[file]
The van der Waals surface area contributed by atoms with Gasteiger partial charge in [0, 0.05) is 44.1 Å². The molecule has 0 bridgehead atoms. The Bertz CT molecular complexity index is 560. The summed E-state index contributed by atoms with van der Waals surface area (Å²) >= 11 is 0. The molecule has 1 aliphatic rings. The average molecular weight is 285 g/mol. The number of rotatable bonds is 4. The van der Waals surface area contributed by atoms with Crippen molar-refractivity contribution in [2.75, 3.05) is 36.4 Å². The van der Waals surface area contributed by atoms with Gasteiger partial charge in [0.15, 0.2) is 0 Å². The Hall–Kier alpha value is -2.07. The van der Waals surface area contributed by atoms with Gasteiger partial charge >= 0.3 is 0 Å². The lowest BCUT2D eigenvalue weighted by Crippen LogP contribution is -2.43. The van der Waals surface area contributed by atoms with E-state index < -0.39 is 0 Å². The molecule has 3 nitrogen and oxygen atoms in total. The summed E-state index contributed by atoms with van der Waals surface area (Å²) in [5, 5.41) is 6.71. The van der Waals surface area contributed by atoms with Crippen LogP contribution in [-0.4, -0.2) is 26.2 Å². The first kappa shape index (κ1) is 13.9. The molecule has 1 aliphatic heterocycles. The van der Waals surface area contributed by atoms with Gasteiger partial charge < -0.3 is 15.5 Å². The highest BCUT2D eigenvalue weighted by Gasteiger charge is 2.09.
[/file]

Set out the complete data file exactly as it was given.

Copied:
The van der Waals surface area contributed by atoms with Gasteiger partial charge in [0, 0.05) is 44.1 Å². The molecule has 0 bridgehead atoms. The Bertz CT molecular complexity index is 560. The summed E-state index contributed by atoms with van der Waals surface area (Å²) >= 11 is 0. The molecule has 1 aliphatic rings. The average molecular weight is 285 g/mol. The number of rotatable bonds is 4. The van der Waals surface area contributed by atoms with Crippen molar-refractivity contribution in [2.75, 3.05) is 36.4 Å². The van der Waals surface area contributed by atoms with Gasteiger partial charge in [0.15, 0.2) is 0 Å². The Hall–Kier alpha value is -2.07. The van der Waals surface area contributed by atoms with Gasteiger partial charge >= 0.3 is 0 Å². The lowest BCUT2D eigenvalue weighted by Crippen LogP contribution is -2.43. The van der Waals surface area contributed by atoms with E-state index < -0.39 is 0 Å². The molecule has 3 nitrogen and oxygen atoms in total. The summed E-state index contributed by atoms with van der Waals surface area (Å²) in [5, 5.41) is 6.71. The van der Waals surface area contributed by atoms with Crippen LogP contribution in [-0.4, -0.2) is 26.2 Å². The first kappa shape index (κ1) is 13.9. The molecule has 1 aliphatic heterocycles. The van der Waals surface area contributed by atoms with Gasteiger partial charge < -0.3 is 15.5 Å². The highest BCUT2D eigenvalue weighted by Gasteiger charge is 2.09.